On Mon, Oct 20, 2014 at 2:34 PM, Howard Chu <hyc(a)symas.com> wrote:
Luke Kenneth Casson Leighton wrote:
> On Mon, Oct 20, 2014 at 1:53 PM, Howard Chu <hyc(a)symas.com> wrote:
>> My experience from benchmarking OpenLDAP over the years is that mutexes
>> scale only up to a point. When you have threads grabbing the same mutex
>> across socket boundaries, things go into the toilet. There's no fix for
>> this; that's the nature of inter-socket communication.
> argh. ok. so... actually.... accidentally, the design where i used
> a single LMDB (one env) shared amongst (20 to 30) processes using
> db_open to create (10 or so) databases would mitigate against that...
> taking a quick look at mdb.c the mutex lock is done on the env not on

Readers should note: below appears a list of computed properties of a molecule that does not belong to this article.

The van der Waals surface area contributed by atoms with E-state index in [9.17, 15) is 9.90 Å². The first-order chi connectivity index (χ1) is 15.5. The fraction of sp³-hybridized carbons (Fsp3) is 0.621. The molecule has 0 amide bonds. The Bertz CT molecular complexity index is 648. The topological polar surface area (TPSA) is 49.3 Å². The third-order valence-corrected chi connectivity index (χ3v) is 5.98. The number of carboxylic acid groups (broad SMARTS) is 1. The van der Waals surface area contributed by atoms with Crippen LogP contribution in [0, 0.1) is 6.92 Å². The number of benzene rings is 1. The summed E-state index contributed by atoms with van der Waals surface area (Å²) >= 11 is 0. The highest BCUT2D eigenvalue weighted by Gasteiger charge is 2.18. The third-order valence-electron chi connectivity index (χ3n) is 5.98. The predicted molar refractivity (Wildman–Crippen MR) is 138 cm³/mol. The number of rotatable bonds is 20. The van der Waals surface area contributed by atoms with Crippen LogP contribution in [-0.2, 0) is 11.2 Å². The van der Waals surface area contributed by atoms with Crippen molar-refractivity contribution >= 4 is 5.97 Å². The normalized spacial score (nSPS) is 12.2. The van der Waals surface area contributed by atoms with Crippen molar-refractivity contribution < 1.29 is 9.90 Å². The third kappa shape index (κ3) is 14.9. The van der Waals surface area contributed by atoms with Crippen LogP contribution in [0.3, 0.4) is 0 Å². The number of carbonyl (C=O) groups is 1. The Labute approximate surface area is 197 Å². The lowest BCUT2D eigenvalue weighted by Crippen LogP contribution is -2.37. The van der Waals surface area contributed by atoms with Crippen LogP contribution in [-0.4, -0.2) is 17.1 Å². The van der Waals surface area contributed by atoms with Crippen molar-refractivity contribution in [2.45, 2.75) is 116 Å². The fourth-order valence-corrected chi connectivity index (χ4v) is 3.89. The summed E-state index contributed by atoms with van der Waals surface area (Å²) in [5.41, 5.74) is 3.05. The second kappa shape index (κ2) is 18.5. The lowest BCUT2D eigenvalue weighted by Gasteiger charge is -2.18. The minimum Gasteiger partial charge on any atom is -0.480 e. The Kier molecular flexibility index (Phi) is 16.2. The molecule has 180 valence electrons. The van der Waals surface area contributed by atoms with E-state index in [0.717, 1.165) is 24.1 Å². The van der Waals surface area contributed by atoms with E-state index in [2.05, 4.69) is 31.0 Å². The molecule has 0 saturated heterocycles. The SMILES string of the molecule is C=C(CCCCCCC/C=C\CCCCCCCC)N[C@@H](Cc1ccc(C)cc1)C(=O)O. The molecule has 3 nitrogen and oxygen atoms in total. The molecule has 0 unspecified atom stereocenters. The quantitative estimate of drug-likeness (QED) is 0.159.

> the database...
> sooo compared to the previous design there would only be a 20/30-to-1
> mutex contention whereas previously there were *10 sets* of 20 or 30
> to 1 mutexes all competing... and if mutexes use sockets underneath
> that would explain why the inter-process communication (which also
> used sockets) was so dreadful.
Note - I was talking about physical CPU sockets, not network sockets.
oh right, haha :) ok scratch that theory then.
> or is it
> relatively easy to turn off the NUMA architecture?
I can probably use taskset or something similar to restrict a process to a
particular set of cores. What exactly do you have in mind?
keeping the writers and readers proposed test, but onto the same 8
cores only, running:
* 1 writer 16 readers (single program, 16 threads) as a base-line,
2-to-1 contention between threads and cores
* creating extra tests adding extra programs (single writers only)
first 1 extra writer, then 2, then 4, then 8, then maybe even 16.
the idea is to see how the mutexes affect performance as a... (can't
think of the word!!) factor(??) of the number of writers, but without
the effects of NUMA to contend with.